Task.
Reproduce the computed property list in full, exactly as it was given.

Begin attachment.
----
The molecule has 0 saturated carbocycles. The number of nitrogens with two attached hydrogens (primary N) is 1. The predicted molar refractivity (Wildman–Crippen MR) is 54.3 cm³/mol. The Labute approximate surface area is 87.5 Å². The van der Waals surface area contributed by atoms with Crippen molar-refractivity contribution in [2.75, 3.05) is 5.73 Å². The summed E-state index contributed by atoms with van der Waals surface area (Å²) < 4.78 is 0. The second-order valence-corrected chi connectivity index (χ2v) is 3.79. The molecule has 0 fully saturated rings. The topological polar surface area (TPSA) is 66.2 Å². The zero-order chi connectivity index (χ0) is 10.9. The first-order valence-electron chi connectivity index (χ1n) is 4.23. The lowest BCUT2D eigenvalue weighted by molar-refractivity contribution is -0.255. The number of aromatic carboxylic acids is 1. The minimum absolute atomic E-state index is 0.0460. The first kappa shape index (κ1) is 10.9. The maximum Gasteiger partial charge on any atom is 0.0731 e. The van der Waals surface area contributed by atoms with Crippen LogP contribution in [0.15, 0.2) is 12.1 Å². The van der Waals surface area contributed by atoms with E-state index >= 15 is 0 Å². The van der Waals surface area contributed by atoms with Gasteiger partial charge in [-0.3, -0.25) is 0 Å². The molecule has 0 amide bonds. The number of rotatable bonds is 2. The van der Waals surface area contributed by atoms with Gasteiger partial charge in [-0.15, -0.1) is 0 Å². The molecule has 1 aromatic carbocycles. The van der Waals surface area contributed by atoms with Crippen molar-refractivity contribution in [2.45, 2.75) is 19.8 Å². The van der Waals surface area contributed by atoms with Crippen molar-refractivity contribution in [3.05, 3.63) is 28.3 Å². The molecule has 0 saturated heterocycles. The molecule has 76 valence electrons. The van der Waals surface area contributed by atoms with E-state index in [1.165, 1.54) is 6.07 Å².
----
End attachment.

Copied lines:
The molecule has 0 saturated carbocycles. The number of nitrogens with two attached hydrogens (primary N) is 1. The predicted molar refractivity (Wildman–Crippen MR) is 54.3 cm³/mol. The Labute approximate surface area is 87.5 Å². The van der Waals surface area contributed by atoms with Crippen molar-refractivity contribution in [2.75, 3.05) is 5.73 Å². The summed E-state index contributed by atoms with van der Waals surface area (Å²) < 4.78 is 0. The second-order valence-corrected chi connectivity index (χ2v) is 3.79. The molecule has 0 fully saturated rings. The topological polar surface area (TPSA) is 66.2 Å². The zero-order chi connectivity index (χ0) is 10.9. The first-order valence-electron chi connectivity index (χ1n) is 4.23. The lowest BCUT2D eigenvalue weighted by molar-refractivity contribution is -0.255. The number of aromatic carboxylic acids is 1. The minimum absolute atomic E-state index is 0.0460. The first kappa shape index (κ1) is 10.9. The maximum Gasteiger partial charge on any atom is 0.0731 e. The van der Waals surface area contributed by atoms with Crippen LogP contribution in [0.15, 0.2) is 12.1 Å². The van der Waals surface area contributed by atoms with E-state index >= 15 is 0 Å². The van der Waals surface area contributed by atoms with Gasteiger partial charge in [-0.3, -0.25) is 0 Å². The molecule has 0 amide bonds. The number of rotatable bonds is 2. The van der Waals surface area contributed by atoms with Gasteiger partial charge in [-0.15, -0.1) is 0 Å². The molecule has 1 aromatic carbocycles. The van der Waals surface area contributed by atoms with Crippen molar-refractivity contribution in [2.45, 2.75) is 19.8 Å². The van der Waals surface area contributed by atoms with Crippen molar-refractivity contribution in [3.05, 3.63) is 28.3 Å². The molecule has 0 saturated heterocycles. The molecule has 76 valence electrons. The van der Waals surface area contributed by atoms with E-state index in [1.165, 1.54) is 6.07 Å².